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Spinoza's critique of religion and its heirs - Idit Dobbs-Weinstein

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Spinoza's critique of religion and its heirs - Marx, Benjamin, Adorno
Idit Dobbs-Weinstein
Cambridge University Press
UK Publication Date

Spinoza's heritage has been occluded by his incorporation into the single, western, philosophical canon formed and enforced by theologico-political condemnation, and his heritage is further occluded by controversies whose secular garb shields their religious origins. By situating Spinoza's thought in a materialist Aristotelian tradition, this book sheds new light on those who inherit Spinoza's thought and its consequences materially and historically rather than metaphysically. By focusing on Marx, Benjamin, and Adorno, Idit Dobbs-Weinstein explores the manner in which Spinoza's radical critique of religion shapes materialist critiques of the philosophy of history. Dobbs-Weinstein argues that two radically opposed notions of temporality and history are at stake for these thinkers, an onto-theological future-oriented one and a political one oriented to the past for the sake of the present or, more precisely, for the sake of actively resisting the persistent barbarism at the heart of culture.

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Idit Dobbs-Weinstein is Associate Professor of Philosophy and Jewish Studies at Vanderbilt University, Tennessee. She is the author of Maimonides and St Thomas on the Limits of Reason and coeditor of Maimonides and his Heritage (with Lenn E. Goodman and James A. Grady). Her work has appeared in such journals as Epoch and Idealistic Studies.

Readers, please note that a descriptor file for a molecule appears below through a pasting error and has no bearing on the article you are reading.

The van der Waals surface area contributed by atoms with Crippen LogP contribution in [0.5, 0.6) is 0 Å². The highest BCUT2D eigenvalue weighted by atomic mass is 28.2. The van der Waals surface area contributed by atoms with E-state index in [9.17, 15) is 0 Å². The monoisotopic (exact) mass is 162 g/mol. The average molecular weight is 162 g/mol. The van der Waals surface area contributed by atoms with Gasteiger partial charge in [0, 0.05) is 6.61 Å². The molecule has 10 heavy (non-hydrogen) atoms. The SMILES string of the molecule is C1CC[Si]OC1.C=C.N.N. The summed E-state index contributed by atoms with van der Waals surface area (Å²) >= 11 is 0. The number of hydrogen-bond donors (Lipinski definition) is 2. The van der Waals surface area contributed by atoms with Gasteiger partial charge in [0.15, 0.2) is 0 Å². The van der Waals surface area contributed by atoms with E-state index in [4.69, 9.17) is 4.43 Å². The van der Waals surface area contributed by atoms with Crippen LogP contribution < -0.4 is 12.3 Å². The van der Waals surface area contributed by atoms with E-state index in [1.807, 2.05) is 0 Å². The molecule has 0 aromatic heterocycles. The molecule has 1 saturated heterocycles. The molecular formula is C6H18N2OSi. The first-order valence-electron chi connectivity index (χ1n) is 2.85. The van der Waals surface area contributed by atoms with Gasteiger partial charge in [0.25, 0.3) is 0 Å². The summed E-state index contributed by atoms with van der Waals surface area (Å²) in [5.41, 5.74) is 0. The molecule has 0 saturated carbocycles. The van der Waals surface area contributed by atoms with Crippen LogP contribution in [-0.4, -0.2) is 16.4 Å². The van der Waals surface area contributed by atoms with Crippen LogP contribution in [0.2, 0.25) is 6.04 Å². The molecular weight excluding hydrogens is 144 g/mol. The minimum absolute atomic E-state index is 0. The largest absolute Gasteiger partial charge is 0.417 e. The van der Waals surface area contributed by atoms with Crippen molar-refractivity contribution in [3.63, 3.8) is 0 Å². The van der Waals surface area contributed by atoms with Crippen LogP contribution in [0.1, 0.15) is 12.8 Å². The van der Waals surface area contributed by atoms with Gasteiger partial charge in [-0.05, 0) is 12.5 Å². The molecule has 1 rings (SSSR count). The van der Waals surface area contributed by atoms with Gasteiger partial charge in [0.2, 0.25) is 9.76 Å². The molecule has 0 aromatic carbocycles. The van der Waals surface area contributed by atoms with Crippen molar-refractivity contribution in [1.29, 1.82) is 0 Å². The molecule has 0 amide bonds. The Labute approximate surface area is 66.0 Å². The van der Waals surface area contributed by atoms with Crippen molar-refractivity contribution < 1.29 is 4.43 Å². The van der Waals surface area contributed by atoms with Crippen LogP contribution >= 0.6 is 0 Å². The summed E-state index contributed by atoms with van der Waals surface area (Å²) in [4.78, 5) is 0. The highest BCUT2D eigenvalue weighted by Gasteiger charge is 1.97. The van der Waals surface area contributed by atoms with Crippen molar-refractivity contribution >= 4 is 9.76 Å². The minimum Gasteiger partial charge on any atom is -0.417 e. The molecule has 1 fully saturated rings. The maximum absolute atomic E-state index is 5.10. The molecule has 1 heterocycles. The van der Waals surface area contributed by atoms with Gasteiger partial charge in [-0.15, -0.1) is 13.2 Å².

'For Idit Dobbs-Weinstein, Spinoza is neither the secular liberal he is for Jonathan Israel and Steven Nadler, nor the anatomist of power he is for Antonio Negri and Michael Hardt. He is, rather, the first critical theorist. In support of this interpretation, she places Spinoza in a materialist tradition that privileges praxis over theoria. This tradition includes Aristotle, Averroes and Maimonides on the one hand, and Marx, Benjamin and Adorno on the other. At its centre is Spinoza's critique of religion, the political significance of which lies, for Dobbs-Weinstein, in the resistance to all forms of teleology rather than in the establishment of a public sphere.' Andrew Cutrofello, Loyola University, Chicago

'This signal intervention demonstrates Spinoza's profound significance for Marx, Benjamin and Adorno. In a striking tour-de-force, Dobbs-Weinstein shows how many of the critical motives in Marx, Benjamin and Adorno gain their full thrust when seen in the context of the seminal role Spinoza plays in Marx and how the engaged and intense discussions between Benjamin and Adorno bear out the critical force of this legacy. Dobbs-Weinstein's book is an engagingly argued study that highlights the deep and hidden but decisive presence of Spinoza's thought in critical theory.' Willi Goetschel, University of Toronto

Keyword Index
Religion - Philosophy.|History - Philosophy.
Country of Publication
New York (State)
Number of Pages
xiii, 275

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